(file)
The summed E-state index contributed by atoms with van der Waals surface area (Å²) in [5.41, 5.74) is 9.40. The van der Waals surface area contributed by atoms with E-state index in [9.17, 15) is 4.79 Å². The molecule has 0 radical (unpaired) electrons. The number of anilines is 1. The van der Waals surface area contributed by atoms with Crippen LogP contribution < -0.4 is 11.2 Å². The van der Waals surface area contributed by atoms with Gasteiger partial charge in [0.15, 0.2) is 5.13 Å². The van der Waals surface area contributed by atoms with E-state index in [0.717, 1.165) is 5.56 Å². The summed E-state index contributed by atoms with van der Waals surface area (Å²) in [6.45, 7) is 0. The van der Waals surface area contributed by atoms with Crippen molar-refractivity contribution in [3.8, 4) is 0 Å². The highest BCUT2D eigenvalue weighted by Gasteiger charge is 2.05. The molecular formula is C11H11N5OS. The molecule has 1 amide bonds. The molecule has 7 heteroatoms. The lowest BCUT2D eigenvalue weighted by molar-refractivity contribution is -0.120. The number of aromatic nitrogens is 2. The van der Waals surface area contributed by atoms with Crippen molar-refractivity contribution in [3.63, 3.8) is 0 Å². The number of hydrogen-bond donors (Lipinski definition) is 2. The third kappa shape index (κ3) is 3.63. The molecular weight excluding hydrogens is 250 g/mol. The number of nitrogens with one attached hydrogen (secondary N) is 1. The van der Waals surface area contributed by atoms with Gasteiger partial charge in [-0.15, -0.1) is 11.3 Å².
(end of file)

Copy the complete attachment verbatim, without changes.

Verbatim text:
The summed E-state index contributed by atoms with van der Waals surface area (Å²) in [5.41, 5.74) is 9.40. The van der Waals surface area contributed by atoms with E-state index in [9.17, 15) is 4.79 Å². The molecule has 0 radical (unpaired) electrons. The number of anilines is 1. The van der Waals surface area contributed by atoms with Crippen LogP contribution < -0.4 is 11.2 Å². The van der Waals surface area contributed by atoms with Gasteiger partial charge in [0.15, 0.2) is 5.13 Å². The van der Waals surface area contributed by atoms with E-state index in [0.717, 1.165) is 5.56 Å². The summed E-state index contributed by atoms with van der Waals surface area (Å²) in [6.45, 7) is 0. The van der Waals surface area contributed by atoms with Crippen molar-refractivity contribution in [3.8, 4) is 0 Å². The highest BCUT2D eigenvalue weighted by Gasteiger charge is 2.05. The molecular formula is C11H11N5OS. The molecule has 1 amide bonds. The molecule has 7 heteroatoms. The lowest BCUT2D eigenvalue weighted by molar-refractivity contribution is -0.120. The number of aromatic nitrogens is 2. The van der Waals surface area contributed by atoms with Crippen molar-refractivity contribution in [3.63, 3.8) is 0 Å². The number of hydrogen-bond donors (Lipinski definition) is 2. The third kappa shape index (κ3) is 3.63. The molecular weight excluding hydrogens is 250 g/mol. The number of nitrogens with one attached hydrogen (secondary N) is 1. The van der Waals surface area contributed by atoms with Gasteiger partial charge in [-0.15, -0.1) is 11.3 Å².